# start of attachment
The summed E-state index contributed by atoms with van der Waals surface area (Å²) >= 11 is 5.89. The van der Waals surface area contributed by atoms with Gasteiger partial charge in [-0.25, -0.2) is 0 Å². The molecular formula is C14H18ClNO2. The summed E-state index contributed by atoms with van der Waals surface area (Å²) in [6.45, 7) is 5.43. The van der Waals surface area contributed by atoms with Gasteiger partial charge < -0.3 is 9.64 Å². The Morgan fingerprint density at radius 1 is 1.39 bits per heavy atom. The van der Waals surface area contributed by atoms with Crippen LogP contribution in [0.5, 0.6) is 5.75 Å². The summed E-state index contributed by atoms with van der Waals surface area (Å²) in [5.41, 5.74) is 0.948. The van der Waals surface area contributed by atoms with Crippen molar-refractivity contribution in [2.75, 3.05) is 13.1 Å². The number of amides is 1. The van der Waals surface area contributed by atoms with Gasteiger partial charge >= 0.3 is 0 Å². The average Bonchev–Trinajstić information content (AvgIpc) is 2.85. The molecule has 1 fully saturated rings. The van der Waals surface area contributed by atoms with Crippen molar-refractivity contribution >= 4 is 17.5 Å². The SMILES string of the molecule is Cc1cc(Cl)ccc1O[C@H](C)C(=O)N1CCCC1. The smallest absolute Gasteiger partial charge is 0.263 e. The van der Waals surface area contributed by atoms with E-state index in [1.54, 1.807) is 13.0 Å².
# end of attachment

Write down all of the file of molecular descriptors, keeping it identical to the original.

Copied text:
The summed E-state index contributed by atoms with van der Waals surface area (Å²) >= 11 is 5.89. The van der Waals surface area contributed by atoms with Gasteiger partial charge in [-0.25, -0.2) is 0 Å². The molecular formula is C14H18ClNO2. The summed E-state index contributed by atoms with van der Waals surface area (Å²) in [6.45, 7) is 5.43. The van der Waals surface area contributed by atoms with Gasteiger partial charge < -0.3 is 9.64 Å². The Morgan fingerprint density at radius 1 is 1.39 bits per heavy atom. The van der Waals surface area contributed by atoms with Crippen LogP contribution in [0.5, 0.6) is 5.75 Å². The summed E-state index contributed by atoms with van der Waals surface area (Å²) in [5.41, 5.74) is 0.948. The van der Waals surface area contributed by atoms with Crippen molar-refractivity contribution in [2.75, 3.05) is 13.1 Å². The number of amides is 1. The van der Waals surface area contributed by atoms with Gasteiger partial charge >= 0.3 is 0 Å². The average Bonchev–Trinajstić information content (AvgIpc) is 2.85. The molecule has 1 fully saturated rings. The van der Waals surface area contributed by atoms with Crippen molar-refractivity contribution >= 4 is 17.5 Å². The SMILES string of the molecule is Cc1cc(Cl)ccc1O[C@H](C)C(=O)N1CCCC1. The smallest absolute Gasteiger partial charge is 0.263 e. The van der Waals surface area contributed by atoms with E-state index in [1.54, 1.807) is 13.0 Å².